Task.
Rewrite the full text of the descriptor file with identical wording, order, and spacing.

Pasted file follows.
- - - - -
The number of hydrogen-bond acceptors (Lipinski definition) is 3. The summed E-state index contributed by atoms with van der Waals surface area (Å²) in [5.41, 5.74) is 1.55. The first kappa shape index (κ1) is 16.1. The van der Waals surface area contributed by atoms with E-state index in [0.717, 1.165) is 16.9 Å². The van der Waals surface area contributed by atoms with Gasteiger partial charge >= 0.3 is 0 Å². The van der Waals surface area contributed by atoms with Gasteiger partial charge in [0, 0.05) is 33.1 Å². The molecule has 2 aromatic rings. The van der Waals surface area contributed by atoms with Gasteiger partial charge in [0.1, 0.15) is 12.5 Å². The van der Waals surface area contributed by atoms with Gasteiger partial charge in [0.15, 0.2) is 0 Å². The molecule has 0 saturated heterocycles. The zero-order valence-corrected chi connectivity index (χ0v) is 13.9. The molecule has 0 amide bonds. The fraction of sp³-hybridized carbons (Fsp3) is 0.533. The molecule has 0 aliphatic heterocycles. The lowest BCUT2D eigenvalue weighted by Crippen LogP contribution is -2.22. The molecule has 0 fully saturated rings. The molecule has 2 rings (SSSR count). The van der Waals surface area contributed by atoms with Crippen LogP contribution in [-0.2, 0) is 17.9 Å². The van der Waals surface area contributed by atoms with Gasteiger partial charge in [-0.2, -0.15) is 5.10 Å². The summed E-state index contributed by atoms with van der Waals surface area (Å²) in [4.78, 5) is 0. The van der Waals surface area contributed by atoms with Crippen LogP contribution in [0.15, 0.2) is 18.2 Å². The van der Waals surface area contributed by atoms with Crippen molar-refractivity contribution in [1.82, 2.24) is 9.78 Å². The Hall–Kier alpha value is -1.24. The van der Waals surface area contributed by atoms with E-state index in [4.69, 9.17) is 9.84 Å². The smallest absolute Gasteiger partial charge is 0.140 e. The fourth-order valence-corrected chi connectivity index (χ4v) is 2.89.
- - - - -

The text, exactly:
The number of hydrogen-bond acceptors (Lipinski definition) is 3. The summed E-state index contributed by atoms with van der Waals surface area (Å²) in [5.41, 5.74) is 1.55. The first kappa shape index (κ1) is 16.1. The van der Waals surface area contributed by atoms with E-state index in [0.717, 1.165) is 16.9 Å². The van der Waals surface area contributed by atoms with Gasteiger partial charge >= 0.3 is 0 Å². The van der Waals surface area contributed by atoms with Gasteiger partial charge in [0, 0.05) is 33.1 Å². The molecule has 2 aromatic rings. The van der Waals surface area contributed by atoms with Gasteiger partial charge in [0.1, 0.15) is 12.5 Å². The van der Waals surface area contributed by atoms with Gasteiger partial charge in [0.15, 0.2) is 0 Å². The molecule has 0 saturated heterocycles. The zero-order valence-corrected chi connectivity index (χ0v) is 13.9. The molecule has 0 amide bonds. The fraction of sp³-hybridized carbons (Fsp3) is 0.533. The molecule has 0 aliphatic heterocycles. The lowest BCUT2D eigenvalue weighted by Crippen LogP contribution is -2.22. The molecule has 0 fully saturated rings. The molecule has 2 rings (SSSR count). The van der Waals surface area contributed by atoms with Crippen LogP contribution in [-0.2, 0) is 17.9 Å². The van der Waals surface area contributed by atoms with Gasteiger partial charge in [-0.2, -0.15) is 5.10 Å². The summed E-state index contributed by atoms with van der Waals surface area (Å²) in [4.78, 5) is 0. The van der Waals surface area contributed by atoms with Crippen LogP contribution in [0.15, 0.2) is 18.2 Å². The van der Waals surface area contributed by atoms with Crippen molar-refractivity contribution in [1.82, 2.24) is 9.78 Å². The Hall–Kier alpha value is -1.24. The van der Waals surface area contributed by atoms with E-state index in [4.69, 9.17) is 9.84 Å². The smallest absolute Gasteiger partial charge is 0.140 e. The fourth-order valence-corrected chi connectivity index (χ4v) is 2.89.